Flat rates can mean being charged as much as an extra 50% on top of the cost of a car park (Image : Tina Tiller)
Flat rates can mean being charged as much as an extra 50% on top of the cost of a car park (Image : Tina Tiller)

MoneyJanuary 21, 2021

PSA: You might not need to pay that parking fine

Flat rates can mean being charged as much as an extra 50% on top of the cost of a car park (Image : Tina Tiller)
Flat rates can mean being charged as much as an extra 50% on top of the cost of a car park (Image : Tina Tiller)

Pinged $65 for overstaying 10 minutes in a parking block? Put away your hard-earned cash and read this first.

Hopefully, by now, I’ve already established myself at The Spinoff as the resident tightarse, determined to avoid all unfair and unnecessary punishments (see: oversize baggage charges). Today, I’m focusing my attention on a similarly evil institution – the parking fine. 

I have to make clear from the outset that while I have a law degree, I am most definitely no lawyer, so this is assuredly not legal advice. Secondly, if you’ve been pinged by the local council or the police you should probably just pay up (unless you genuinely have an objection). My issue is with private car parks, whether it be a 10-storey eyesore or an empty lot surrounded by high rises.

The most important and continually useful part of my five years studying law (you can see why I pivoted into journalism) was the moment when I learnt that private companies cannot fine you unfairly for a parking infringement. 

The keyword, though, is “unfairly”. 

When you enter a parking building you form a contractual agreement with the company to pay the amount stipulated on the terms and conditions. So, if it says $5 for an hour you are contractually obligated to pay $5 for every hour you stay there. 

If you overstay your hour and are slapped with an exorbitant fine, you are only obliged to pay what you reasonably should have paid for the amount of time you overstayed. 

That means the private company can only recoup the amount it missed out on by you not paying, along with maybe the administrative cost of pinging you for it. If the hourly rate for parking was just $5, it’s hard to see how staying an extra half an hour warrants a $65 penalty. How much would the parking wardens have to be getting paid for that to be cost of recouping expenses!?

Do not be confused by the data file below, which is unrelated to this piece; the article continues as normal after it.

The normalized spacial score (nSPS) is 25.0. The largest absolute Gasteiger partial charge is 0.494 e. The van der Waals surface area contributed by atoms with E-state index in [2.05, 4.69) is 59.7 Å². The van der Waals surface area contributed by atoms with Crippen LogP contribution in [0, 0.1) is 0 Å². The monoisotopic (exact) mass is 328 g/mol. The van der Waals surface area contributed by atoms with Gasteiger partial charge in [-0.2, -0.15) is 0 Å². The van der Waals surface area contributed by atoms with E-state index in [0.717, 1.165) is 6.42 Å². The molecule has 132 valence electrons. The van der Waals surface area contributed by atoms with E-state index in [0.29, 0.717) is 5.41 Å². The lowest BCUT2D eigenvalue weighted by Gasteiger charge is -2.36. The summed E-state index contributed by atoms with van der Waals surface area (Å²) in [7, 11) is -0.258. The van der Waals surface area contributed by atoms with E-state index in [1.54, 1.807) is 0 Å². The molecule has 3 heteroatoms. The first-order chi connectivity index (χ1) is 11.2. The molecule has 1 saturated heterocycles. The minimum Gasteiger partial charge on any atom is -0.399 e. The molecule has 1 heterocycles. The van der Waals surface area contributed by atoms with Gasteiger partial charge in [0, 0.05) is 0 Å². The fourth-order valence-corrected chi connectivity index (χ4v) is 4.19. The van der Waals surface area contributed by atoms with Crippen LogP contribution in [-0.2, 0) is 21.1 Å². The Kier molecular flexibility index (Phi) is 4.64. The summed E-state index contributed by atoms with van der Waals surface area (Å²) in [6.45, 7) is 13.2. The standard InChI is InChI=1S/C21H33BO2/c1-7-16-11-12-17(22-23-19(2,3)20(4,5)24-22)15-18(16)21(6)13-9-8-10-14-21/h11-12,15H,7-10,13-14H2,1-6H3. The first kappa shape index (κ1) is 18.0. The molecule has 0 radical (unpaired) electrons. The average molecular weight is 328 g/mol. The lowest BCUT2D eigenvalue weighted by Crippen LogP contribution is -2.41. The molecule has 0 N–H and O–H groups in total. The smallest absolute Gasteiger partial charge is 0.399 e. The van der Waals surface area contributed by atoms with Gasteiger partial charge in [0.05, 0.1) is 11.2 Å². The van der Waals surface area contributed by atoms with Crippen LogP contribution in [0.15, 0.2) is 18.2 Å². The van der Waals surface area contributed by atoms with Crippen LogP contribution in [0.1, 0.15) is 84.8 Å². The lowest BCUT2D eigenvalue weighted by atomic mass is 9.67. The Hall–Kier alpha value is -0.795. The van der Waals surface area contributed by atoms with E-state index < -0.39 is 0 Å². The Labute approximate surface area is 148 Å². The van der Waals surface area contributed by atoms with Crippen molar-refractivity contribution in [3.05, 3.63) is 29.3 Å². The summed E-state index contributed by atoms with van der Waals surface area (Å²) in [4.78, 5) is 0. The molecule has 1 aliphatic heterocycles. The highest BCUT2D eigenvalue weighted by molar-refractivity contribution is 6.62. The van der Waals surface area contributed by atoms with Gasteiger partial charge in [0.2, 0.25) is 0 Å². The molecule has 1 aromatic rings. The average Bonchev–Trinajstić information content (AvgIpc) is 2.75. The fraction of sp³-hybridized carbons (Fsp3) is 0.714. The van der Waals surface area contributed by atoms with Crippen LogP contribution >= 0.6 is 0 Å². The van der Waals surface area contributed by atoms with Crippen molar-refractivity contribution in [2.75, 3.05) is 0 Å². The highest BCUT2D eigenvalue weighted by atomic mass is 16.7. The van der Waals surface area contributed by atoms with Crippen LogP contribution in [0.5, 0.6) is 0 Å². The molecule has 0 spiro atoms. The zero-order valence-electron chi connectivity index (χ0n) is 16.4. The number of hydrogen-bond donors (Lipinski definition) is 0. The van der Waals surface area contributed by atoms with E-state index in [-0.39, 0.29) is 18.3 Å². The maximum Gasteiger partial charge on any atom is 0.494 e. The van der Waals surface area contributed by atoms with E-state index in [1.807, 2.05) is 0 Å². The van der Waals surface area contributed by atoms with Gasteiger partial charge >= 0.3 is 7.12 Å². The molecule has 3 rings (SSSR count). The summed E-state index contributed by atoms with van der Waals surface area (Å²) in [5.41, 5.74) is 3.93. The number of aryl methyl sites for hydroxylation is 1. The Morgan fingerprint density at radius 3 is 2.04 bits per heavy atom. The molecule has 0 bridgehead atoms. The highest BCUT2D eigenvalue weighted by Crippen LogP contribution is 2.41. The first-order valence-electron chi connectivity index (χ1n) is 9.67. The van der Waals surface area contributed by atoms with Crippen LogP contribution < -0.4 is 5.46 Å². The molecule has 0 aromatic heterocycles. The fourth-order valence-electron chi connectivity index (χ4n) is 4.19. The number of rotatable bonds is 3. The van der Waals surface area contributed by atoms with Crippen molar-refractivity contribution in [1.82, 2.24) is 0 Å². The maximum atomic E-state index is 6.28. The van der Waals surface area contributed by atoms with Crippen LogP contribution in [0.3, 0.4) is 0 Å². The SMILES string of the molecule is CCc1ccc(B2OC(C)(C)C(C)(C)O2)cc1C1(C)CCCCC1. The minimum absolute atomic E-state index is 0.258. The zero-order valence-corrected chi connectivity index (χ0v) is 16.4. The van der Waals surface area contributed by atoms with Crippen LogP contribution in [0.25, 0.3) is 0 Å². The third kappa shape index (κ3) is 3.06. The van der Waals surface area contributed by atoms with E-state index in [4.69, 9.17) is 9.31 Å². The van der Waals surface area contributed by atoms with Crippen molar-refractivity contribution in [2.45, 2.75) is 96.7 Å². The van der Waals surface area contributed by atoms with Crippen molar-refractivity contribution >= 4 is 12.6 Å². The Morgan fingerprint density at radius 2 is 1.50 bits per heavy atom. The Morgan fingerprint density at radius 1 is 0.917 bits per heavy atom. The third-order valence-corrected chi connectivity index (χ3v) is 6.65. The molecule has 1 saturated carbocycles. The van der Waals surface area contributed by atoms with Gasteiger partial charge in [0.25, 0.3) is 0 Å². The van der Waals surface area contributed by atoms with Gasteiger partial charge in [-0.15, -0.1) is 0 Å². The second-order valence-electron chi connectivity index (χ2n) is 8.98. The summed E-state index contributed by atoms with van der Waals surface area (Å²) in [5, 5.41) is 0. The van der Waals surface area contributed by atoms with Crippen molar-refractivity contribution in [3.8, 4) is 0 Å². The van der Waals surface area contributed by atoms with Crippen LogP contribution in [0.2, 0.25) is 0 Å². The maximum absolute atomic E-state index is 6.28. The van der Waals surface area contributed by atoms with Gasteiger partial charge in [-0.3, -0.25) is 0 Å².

Consumer NZ’s Jessica Wilson agrees, saying that private car park operators “can’t just impose any rules they want”. Under the Fair Trading Act, the terms and conditions have to be fair. “They also have obligations under the Consumer Guarantees Act to carry out their services with reasonable care and skill,” says Wilson. 

“Complaints we get typically involve situations where the consumer has attempted to do the right thing – they’ve paid the parking fee and parked where they thought the signage indicated they should park – only to find they’ve been stung by a $65 breach notice.”

Wilson says that private car park operators will often claim that you have accepted the risk of being ticketed if you choose to overstay in their car park since there were clear signs warning this would happen if you didn’t observe their rules.

“Payment demands may also put people off making a complaint. These demands can look like official fines but car park operators have no legal authority to impose fines. They can only really claim damages for breaches of their terms and conditions,” explains Wilson.

Wilson’s advice is simple: first, try and fight your case directly with the parking company if you think you’ve been unfairly stung. If that doesn’t work – although from experience it should, –you can always take the matter to the Disputes Tribunal. 

“The downside is there’s a $45 filing fee to lodge a claim,” Wilson says. “This can deter people with legitimate claims – paying $45 to dispute a $65 breach notice may not seem worth it.”

She adds: “We think it should be much easier for consumers to dispute fees. Making the $45 tribunal fee refundable would be a good start.”

This information is all well and good, but does it actually work? Where’s the proof, I hear you ask. I put my car on the line for research purposes and have the receipts to show (eg about two years ago I got a parking ticket and I managed to track down the email response).

I had forgotten (I promise) to register my number plate in a free car park, ending up with a sweet, sweet $65 threat.

Justice (Image : Supplied)

So, there’s the public service announcement: you might not need to pay that parking fine. If you think you’ve been hard done by, try and fight it first. Email the company that’s threatened you and if that doesn’t work you can always escalate things higher up.

Although, if you’ve been pinged by Auckland Transport for parking too long on a public street, well, it’s probably time to cough up.

Keep going!